By his count, Ron Rivera interviewed for head coach jobs with eight different teams before landing the Carolina Panthers' gig two months ago.
"Most of those [interviews] came after 2006 and the Super Bowl," said Rivera, the defensive coordinator of the Chicago Bears' team that lost to Indianapolis in Super Bowl XLI. "I guess I was kind of the so-called 'hot guy' back then. And then the calls pretty much slowed down for a while, and you wondered, 'Wow, is this ever going to happen?' But you just keep working hard, and doing things the way you do them ... and, when your time comes, you believe it's going to work."
Speaking last week in New Orleans at the annual head coaches' breakfast that is one of the most popular components of the league's annual meetings, Rivera is a prime example that one can, indeed, make an impressive second impression.
Or third, or fourth, or even fifth.
Assuming there is a 2011 season, eight teams will have head coaches other than the ones who opened 2010. Seven of the eight will have men who are beginning their first full seasons as head coaches in the league. Two of those, Jason Garrett of Dallas and Minnesota's Leslie Frazier, actually inherited their respective franchises last season in interim roles, and subsequently were rewarded the jobs full-time.
But if the league has clearly "greened up" in recent seasons -- over the past five firing-and-hiring cycles, 32 of the 43 head coach vacancies have gone to men who were first-time head coaches in the league -- it's not as if the NFL is being run from the sidelines by a callow bunch of rookies.
Said Frazier: "Most of us have been around for a while."
Respected for his work as a defensive coordinator for two teams before he was hired in the same capacity at Minnesota in 2007, and before that as a heady player who shared time with Rivera on the Chicago roster, Frazier interviewed for at least three head coach spots in recent years. Garrett rejected two previous head-coaching offers to stay with the Cowboys as offensive coordinator, and then supplanted Wade Phillips in-season in '10. San Francisco's Jim Harbaugh played 14 seasons in the NFL, was an assistant at Oakland 2002-03, and earned one a Pro Bowl berth.
Of the seven first-time head coaches for 2011, at least four of them were candidates twice previously.
"We're not talking about any 'Johnny-come-lately' guys here," said John Fox of the Denver Broncos, the lone man with previous NFL head coach experience to fill one of the league's eight vacancies for 2011. "Everybody pays their dues. It isn't really a 'who do you know?' kind of league, you know?"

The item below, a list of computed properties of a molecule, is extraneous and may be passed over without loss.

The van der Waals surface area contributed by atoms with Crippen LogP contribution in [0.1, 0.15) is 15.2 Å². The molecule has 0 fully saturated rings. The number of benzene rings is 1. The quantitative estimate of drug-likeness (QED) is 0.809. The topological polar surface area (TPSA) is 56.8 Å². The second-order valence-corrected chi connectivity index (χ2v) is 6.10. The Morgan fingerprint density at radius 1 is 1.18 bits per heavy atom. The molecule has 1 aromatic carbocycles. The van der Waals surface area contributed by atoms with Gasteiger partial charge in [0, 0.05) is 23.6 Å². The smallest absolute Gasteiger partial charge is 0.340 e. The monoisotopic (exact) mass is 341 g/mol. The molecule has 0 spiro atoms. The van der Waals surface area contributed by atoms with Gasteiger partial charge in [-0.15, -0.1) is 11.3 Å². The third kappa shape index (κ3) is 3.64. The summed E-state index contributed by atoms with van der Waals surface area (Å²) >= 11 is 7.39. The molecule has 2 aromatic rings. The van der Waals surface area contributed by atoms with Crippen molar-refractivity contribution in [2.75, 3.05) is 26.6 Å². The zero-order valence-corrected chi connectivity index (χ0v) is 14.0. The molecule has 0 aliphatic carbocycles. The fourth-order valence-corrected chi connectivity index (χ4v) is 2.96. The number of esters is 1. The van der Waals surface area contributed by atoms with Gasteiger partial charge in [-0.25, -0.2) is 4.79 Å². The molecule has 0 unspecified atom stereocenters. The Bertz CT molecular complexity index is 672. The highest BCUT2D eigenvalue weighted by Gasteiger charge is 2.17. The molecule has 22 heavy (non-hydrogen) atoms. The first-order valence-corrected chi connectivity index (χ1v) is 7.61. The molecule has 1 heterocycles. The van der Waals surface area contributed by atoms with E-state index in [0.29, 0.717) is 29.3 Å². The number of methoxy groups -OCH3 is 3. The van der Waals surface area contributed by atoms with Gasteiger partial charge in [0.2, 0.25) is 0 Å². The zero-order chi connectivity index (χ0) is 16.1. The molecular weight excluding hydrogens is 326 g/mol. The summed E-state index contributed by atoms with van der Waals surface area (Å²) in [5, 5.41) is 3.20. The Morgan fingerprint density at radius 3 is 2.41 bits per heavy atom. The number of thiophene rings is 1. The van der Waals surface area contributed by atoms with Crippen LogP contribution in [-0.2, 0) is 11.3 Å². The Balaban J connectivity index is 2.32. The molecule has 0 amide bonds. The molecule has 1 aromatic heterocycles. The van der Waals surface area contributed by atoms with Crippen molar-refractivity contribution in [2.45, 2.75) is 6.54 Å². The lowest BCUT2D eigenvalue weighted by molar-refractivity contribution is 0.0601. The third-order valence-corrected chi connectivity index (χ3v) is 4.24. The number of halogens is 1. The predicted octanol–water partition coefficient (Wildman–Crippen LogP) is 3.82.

Sometimes it isn't even a "what have you done for me?" league as much as it is one constructed around the perceptions of what a coach can do in the future. And often, as Rivera noted, those perceptions can change, then change back again.
From a coaching standpoint, said Rivera, the defensive coordinator at San Diego the past three seasons, after being inexplicably dismissed following the '06 Super Bowl season in Chicago, a guy doesn't change. Nor do his core values, he said. What might change is the manner in which a man interviews, presents himself, emphasizes his strengths and positives.
That was the consensus of the other first-time head coaches, as well, during last week's breakfast with the assembled media.
"You're not trying to fool anybody, but you do learn something every time you interview for a job," said Hue Jackson of Oakland. "You make it into a learning experience, whether you get [the job] or not ... and you make sure that you take something positive away from it. Eventually, you hope it [resonates]."
There are a lot of reasons, as noted in past The Sports Xchange columns on the subject of the approach to "fresher" head coaches in the league, to explain the recent trend toward hiring first-time sideline bosses.
It would be naive to suggest finances didn't play some part in a league where average salaries for head coaches have been dramatically reduced in recent seasons, with pricey, experienced guys like Bill Cowher, John Gruden, Brian Billick, Herm Edwards, and others, sitting (not standing) on the sidelines. Certainly the successes of men such as Atlanta's Mike Smith or John Harbaugh of Baltimore and two-time Super Bowl coach Mike Tomlin, has been a factor.
And as one owner last week pointed out, fans in some cities have become both weary from and wary of the league's onetime good ol' boy network.
Even Fox characterized himself as a "retread," a term this columnist tried mightily to avoid with the Broncos' new, old coach.
"No matter how many times you've made the trip," Fox said, "sometimes it's still hard to find your way home."
The new guys have knocked on a lot of front doors with different addresses. And for many of them, someone finally answered. Hopefully, it doesn't mean they won't know how to act now that they've been granted entry.
"It's not like we just started planning for this, like, yesterday," said Pat Shurmur of Cleveland. "Just because we're 'new' head coaches, doesn't mean that we're new coaches, you know?"
Len Pasquarelli is a Senior NFL Writer for The Sports Xchange.